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High Mortality in a Cholera Outbreak in Western Kenya after Post-Election Violence in 2008

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  • 1 Field Epidemiology and Laboratory Training Program–Kenya, Centers for Disease Control and Prevention, Nairobi, Kenya
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In 2008, a cholera outbreak with unusually high mortality occurred in western Kenya during civil unrest after disputed presidential elections. Through active case finding, we found a 200% increase in fatal cases and a 37% increase in surviving cases over passively reported cases; the case-fatality ratio increased from 5.5% to 11.4%. In conditional logistic regression of a matched case-control study of fatal versus non-fatal cholera infection, home antibiotic treatment (odds ratio [OR] 0.049; 95% CI: < 0.001–0.43), hospitalization (OR, 0.066; 95% CI, 0.001–0.54), treatment in government-operated health facilities (OR, 0.15; 95% CI, 0.015–0.73), and receiving education about cholera by health workers (OR, 0.19; 95% CI, 0.018–0.96) were protective against death. Among 13 hospitalized fatal cases, chart review showed inadequate intravenous and oral hydration and substantial staff and supply shortages at the time of admission. Cholera mortality was under-reported and very high, in part because of factors exacerbated by widespread post-election violence.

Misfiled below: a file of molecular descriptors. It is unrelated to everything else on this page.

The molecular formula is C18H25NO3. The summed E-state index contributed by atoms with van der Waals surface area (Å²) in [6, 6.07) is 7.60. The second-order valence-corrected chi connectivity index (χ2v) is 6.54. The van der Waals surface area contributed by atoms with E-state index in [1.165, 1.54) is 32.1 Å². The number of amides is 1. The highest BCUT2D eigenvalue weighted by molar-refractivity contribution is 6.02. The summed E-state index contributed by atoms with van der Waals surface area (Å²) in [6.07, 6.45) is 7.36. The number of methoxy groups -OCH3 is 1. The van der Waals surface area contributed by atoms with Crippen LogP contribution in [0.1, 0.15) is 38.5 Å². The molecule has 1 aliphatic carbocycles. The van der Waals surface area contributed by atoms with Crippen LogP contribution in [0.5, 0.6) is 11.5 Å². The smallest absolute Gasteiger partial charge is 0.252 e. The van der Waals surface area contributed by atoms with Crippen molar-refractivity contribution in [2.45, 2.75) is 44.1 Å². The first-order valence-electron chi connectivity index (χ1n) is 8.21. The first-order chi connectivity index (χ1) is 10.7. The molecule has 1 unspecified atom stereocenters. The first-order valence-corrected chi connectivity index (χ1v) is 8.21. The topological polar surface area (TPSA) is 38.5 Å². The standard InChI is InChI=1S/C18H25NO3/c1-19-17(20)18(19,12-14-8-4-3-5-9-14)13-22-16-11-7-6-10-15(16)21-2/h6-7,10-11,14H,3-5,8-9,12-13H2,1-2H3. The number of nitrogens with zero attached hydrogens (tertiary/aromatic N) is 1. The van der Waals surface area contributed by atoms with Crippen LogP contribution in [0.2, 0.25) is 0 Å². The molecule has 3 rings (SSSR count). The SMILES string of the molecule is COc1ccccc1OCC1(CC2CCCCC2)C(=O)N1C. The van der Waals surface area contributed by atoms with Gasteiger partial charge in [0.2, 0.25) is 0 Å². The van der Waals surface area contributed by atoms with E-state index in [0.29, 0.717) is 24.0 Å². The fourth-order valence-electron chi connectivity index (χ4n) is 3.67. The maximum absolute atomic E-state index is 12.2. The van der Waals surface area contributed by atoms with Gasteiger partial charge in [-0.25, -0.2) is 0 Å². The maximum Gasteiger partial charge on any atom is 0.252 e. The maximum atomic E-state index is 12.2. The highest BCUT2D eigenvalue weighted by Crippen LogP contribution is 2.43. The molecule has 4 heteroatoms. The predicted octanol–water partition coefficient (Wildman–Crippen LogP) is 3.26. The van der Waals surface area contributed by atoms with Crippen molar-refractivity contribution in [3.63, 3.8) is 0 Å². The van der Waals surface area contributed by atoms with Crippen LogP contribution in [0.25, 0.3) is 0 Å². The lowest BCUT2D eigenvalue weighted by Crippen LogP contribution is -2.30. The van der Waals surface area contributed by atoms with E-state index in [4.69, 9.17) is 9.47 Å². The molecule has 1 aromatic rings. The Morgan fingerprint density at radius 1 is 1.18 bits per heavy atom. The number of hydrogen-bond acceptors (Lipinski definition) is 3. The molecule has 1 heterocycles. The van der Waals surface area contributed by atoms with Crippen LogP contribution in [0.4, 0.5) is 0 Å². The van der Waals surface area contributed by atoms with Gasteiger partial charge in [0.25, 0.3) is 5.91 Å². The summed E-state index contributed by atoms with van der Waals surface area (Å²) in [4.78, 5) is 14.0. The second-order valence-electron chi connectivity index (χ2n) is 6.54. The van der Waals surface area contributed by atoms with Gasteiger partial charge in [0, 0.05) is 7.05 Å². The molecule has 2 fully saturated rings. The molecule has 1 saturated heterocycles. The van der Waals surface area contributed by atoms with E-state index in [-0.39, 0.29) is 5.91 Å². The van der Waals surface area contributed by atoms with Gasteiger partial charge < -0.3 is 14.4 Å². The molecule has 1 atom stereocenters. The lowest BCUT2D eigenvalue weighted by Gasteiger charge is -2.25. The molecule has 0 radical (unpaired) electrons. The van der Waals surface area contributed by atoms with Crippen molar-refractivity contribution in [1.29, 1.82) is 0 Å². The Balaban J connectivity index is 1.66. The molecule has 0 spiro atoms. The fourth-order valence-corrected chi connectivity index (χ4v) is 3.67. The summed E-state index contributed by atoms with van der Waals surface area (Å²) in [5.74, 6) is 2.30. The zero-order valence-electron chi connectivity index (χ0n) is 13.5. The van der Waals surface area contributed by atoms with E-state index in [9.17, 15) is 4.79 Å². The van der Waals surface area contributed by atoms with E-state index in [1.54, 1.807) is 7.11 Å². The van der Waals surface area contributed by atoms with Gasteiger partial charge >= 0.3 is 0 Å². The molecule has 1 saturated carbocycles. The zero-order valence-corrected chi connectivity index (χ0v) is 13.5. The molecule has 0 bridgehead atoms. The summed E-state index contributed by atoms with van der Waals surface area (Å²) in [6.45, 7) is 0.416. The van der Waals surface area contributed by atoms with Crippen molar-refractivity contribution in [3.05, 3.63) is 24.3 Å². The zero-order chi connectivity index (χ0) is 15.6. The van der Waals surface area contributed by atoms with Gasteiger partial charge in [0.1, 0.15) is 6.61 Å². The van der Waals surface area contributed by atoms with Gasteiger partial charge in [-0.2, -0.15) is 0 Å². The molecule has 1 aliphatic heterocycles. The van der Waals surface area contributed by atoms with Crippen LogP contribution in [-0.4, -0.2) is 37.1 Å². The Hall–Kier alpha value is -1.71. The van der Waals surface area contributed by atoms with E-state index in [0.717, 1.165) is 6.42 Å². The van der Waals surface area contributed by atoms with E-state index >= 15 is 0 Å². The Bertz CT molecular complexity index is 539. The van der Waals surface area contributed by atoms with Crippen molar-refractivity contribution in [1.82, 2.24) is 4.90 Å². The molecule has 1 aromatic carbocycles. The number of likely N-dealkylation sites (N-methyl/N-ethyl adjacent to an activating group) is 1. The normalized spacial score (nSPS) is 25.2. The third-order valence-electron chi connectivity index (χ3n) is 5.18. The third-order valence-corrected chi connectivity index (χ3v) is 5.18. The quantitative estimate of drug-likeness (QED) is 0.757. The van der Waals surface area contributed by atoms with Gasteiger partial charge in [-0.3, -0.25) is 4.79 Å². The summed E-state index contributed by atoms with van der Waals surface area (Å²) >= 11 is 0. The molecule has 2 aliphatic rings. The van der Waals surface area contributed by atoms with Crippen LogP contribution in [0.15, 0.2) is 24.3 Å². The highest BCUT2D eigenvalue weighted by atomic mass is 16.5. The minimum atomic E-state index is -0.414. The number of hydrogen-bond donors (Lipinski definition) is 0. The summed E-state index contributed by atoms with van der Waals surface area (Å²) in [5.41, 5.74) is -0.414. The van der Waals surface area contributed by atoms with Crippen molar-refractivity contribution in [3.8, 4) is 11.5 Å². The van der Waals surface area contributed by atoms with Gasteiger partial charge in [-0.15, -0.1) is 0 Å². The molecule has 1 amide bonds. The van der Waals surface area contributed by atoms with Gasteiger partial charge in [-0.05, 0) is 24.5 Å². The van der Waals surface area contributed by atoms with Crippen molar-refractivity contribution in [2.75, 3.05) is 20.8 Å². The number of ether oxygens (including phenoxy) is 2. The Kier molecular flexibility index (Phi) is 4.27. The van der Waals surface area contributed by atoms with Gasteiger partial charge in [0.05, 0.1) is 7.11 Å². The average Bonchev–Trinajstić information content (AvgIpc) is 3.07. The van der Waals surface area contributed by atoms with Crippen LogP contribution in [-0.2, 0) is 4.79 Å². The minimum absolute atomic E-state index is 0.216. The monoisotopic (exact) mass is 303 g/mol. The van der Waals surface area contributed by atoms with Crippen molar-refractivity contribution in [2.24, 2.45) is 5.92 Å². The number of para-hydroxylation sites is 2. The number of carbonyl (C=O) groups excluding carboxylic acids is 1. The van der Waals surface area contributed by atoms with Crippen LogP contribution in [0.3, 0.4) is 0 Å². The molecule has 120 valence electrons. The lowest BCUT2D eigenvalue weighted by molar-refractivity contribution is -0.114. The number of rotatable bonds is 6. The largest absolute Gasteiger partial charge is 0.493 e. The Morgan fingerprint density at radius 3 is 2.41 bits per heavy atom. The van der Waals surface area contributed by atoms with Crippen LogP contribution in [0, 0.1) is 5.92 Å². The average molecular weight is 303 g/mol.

Author Notes

Reprint requests: Daniel R. Feikin, KEMRI/CDC, PO Box 1578, Kisumu, Kenya, E-mail: dfeikin@ke.cdc.gov.
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